Having two kids under four means I have the privilege of reading Pete the Cat stories by literary genius James Dean. My wife appreciates that the characters are always kind to each other and that each story ends with a simple and impactful life lesson. I agree with Michelle’s insights and also think that Pete exudes coolness. Whether you’re a parent who gets this, a parent who is in search of literature for a budding reader, or an adult who needs to re-connect with your childlike sense of wonder, I’ve got your back. Here are six lessons about being cool from Pete the Cat. (I think there are spoilers).
“If you want to be cool, just be you!”
In “Too Cool for School” we learn about the social pressures of dressing and behaving like others want us to, even if it doesn’t feel right. Pete gets overwhelmed – almost suffocated – by multiple layers of clothes until realizing that he’s only wearing everything because he’s trying to make other people happy. According to Fast Company’s Mark Lukens, “[f]reed from the struggle to maintain the illusion of another person, you’ll lose the discomfort that a lie brings and release the energy once committed to the disguise.” Unleash your full potential by being your true and awesome self.
“Cards are just a way of showing you care. Hanging out with you … that’s way better.”
Pete’s friend Callie shares that gem of a line with him while they eat Valentine’s Day cake. It’s a big deal because the story, “Valentine’s Day is Cool”, begins with Pete saying “No. Valentine’s Day is not cool.” Callie schools Pete in the art of giving and gratitude improves his attitude. “Though our brains may be wired against us, we can change the way we think over time,” says Forbes’s Kristi Hedges. “If you want to expand your observations, you first need to start paying attention.” Listen deeply to your friends and colleagues and be open to understanding the world from their point of view.
“You were with me the whole time, thinks Pete. What a cool adventure!”
In “Scuba-Cat”, Pete explores the ocean on a scuba diving adventure. He is very interested in finding a seahorse, but it’s hard because the ocean is big and he’s a cat. A stingray, turtle, blowfish, eel, crab, swordfish, jellyfish, whale, angelfish, octopus, and a seahorse all cross paths with Pete while he swims through kelp and caves. Even though he couldn’t see the seahorse, he was still interested in the things that he didn’t expect to see. “By being curious you will be able to see new worlds and possibilities which are normally not visible,” says Lifehack’s Donald Latumahina. “They are hidden behind the surface of normal life, and it takes a curious mind to look beneath the surface and discover these new worlds and possibilities.” Being curious during your walk home or your next one-on-one will open your mind and introduce you to cool new ideas from places you might not expect.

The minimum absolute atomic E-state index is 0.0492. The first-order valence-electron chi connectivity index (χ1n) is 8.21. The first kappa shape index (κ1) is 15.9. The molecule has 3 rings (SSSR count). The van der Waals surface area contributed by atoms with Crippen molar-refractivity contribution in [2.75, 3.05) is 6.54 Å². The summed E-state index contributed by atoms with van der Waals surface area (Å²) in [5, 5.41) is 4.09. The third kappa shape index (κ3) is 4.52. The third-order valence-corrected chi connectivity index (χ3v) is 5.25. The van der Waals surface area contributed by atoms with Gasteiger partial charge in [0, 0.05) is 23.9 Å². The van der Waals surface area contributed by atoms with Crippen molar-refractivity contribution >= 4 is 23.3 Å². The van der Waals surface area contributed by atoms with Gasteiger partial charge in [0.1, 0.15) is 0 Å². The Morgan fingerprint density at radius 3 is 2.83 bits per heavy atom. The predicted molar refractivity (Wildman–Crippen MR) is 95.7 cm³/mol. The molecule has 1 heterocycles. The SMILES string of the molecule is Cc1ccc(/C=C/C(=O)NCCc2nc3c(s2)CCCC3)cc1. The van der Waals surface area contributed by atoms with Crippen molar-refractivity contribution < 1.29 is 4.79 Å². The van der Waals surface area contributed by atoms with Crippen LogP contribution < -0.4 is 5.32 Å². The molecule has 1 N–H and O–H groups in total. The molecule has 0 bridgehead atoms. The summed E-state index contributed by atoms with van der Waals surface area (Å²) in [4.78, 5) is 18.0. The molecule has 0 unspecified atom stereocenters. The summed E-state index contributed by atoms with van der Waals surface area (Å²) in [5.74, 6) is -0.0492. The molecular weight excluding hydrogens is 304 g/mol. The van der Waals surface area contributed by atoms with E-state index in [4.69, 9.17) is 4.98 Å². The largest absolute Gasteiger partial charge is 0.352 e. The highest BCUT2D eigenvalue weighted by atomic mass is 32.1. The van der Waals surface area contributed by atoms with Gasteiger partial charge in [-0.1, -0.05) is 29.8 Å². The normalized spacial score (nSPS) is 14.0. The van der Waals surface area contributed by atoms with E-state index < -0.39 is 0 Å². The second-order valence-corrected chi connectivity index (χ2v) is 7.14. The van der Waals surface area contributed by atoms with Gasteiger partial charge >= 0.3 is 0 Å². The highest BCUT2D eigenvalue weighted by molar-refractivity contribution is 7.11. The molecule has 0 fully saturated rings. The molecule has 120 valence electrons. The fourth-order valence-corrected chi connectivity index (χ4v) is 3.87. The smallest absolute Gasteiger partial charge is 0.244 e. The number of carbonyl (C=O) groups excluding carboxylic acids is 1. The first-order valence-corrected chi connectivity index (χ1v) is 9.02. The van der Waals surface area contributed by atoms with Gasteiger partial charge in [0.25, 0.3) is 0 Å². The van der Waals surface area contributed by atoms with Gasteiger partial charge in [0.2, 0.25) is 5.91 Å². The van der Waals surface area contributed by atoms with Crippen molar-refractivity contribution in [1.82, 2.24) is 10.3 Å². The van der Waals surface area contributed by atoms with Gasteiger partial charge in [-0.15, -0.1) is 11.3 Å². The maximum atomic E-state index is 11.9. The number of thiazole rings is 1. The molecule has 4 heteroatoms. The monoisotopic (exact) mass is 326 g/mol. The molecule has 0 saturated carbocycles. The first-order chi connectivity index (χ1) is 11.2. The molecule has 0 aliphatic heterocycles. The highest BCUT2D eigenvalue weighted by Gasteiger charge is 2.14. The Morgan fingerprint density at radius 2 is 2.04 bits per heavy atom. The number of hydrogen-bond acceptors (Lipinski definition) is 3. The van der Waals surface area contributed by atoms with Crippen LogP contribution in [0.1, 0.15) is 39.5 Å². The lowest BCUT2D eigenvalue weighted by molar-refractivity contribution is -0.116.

“Sharing is cool.”
When people get hungry we might make a sandwich. When Pete the Cat gets hungry in “Pet’s Big Lunch” he makes a sandwich big enough to share with 12 other cats. Being bold and constructing an incredibly large meal allows Pete to share his food with friends. According to HBR’s Christopher G. Meyers, “creating a common space that individuals recognize as the gathering place for sharing ideas and experiences lays the foundation for these interactions to unfold.” Sharing not only feels groovy, but it also enhances community potential, especially when you make space for it.
“This was the best picnic ever,” everyone says.
“It was the best picnic because you guys are the best friends ever,” Pete says.
And no one can argue with that.
“Cave Cat Pete” is a weird, time-traveling adventure that requires Pete to coordinate an inclusive picnic with a whole bunch of dinosaurs. While everyone loves picnics, Pete’s friends bring a variety of opinions to the table about what makes gatherings fun. Ethel the Apatosaurus, for example, brings salad to the picnic, but this presents a problem for T. rex and Al the Allosaurus because they eat meat. The picnic doesn’t start off well. The carnivores are looking past the salads and sizing up the tastiness of their friends, flying dinosaurs are peeking during hide-and-seek, and Skip is sneezing up a storm. Once Pete drops a fresh beat with his rockin’ dino-pals, though, things change for the better and everyone has a great time. “Feeling excluded sucks. And while you can’t control how other people treat you, youcan control how you make others feel,” recommends The Muse’s Lily Herman. “So when you’re in the power to be the inclusive person—by all means, be it! (And hey, it’s probably not too bad for your karma.)”
“I cannot count all the things you do.
I know it’s all because of you –
Yes it is –
That I love music and I love art
And I love you with all my heart. Yes I do.”
A hallmark of Pete the Cat stories is his ability to rock on with his pals, which makes things groovy for the characters in the stories as well as the readers. “Rock on, Mom and Dad” ends with a heartfelt original song from Pete about how grateful he is for his parents. Call it being weird, being cool or being groovy, but leaning in to what makes you different and expressing your groovyness is at the core of being cool. I’ll leave you with a wonderful line from a wonderful article by 99u’s James Victore:
Fearing to expose themselves, they’ve excluded WHO they are from their work in order to make it fit in and look normal (read: perfectly professional and seriously bland). My very loud lesson is, “Put your weird in your work!” Sometimes, all we need is someone to give us the courage and permission to be weird professionally. After all, if your work appeals to everyone, it moves no one.
Make your day a bit groovier. It’s what Pete the Cat would do.